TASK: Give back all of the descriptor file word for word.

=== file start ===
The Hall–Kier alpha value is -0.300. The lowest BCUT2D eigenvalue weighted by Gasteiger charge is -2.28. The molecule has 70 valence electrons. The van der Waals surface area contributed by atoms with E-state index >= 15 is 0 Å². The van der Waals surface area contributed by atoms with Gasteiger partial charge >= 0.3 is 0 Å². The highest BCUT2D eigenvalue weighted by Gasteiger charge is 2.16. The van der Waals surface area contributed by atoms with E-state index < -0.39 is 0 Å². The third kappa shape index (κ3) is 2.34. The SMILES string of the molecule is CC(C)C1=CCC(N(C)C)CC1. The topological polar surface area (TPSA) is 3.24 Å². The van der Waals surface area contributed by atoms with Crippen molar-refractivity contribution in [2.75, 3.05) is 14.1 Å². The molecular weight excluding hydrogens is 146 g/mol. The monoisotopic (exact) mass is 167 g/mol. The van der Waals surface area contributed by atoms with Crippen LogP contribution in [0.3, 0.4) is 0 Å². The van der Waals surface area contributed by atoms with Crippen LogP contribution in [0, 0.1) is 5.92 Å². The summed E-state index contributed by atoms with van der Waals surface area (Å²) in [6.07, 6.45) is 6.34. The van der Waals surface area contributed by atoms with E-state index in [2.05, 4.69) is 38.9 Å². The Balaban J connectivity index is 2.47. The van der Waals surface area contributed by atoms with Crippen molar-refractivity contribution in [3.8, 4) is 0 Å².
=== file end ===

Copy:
The Hall–Kier alpha value is -0.300. The lowest BCUT2D eigenvalue weighted by Gasteiger charge is -2.28. The molecule has 70 valence electrons. The van der Waals surface area contributed by atoms with E-state index >= 15 is 0 Å². The van der Waals surface area contributed by atoms with Gasteiger partial charge >= 0.3 is 0 Å². The highest BCUT2D eigenvalue weighted by Gasteiger charge is 2.16. The van der Waals surface area contributed by atoms with E-state index < -0.39 is 0 Å². The third kappa shape index (κ3) is 2.34. The SMILES string of the molecule is CC(C)C1=CCC(N(C)C)CC1. The topological polar surface area (TPSA) is 3.24 Å². The van der Waals surface area contributed by atoms with Crippen molar-refractivity contribution in [2.75, 3.05) is 14.1 Å². The molecular weight excluding hydrogens is 146 g/mol. The monoisotopic (exact) mass is 167 g/mol. The van der Waals surface area contributed by atoms with Crippen LogP contribution in [0.3, 0.4) is 0 Å². The van der Waals surface area contributed by atoms with Crippen LogP contribution in [0, 0.1) is 5.92 Å². The summed E-state index contributed by atoms with van der Waals surface area (Å²) in [6.07, 6.45) is 6.34. The van der Waals surface area contributed by atoms with E-state index in [2.05, 4.69) is 38.9 Å². The Balaban J connectivity index is 2.47. The van der Waals surface area contributed by atoms with Crippen molar-refractivity contribution in [3.8, 4) is 0 Å².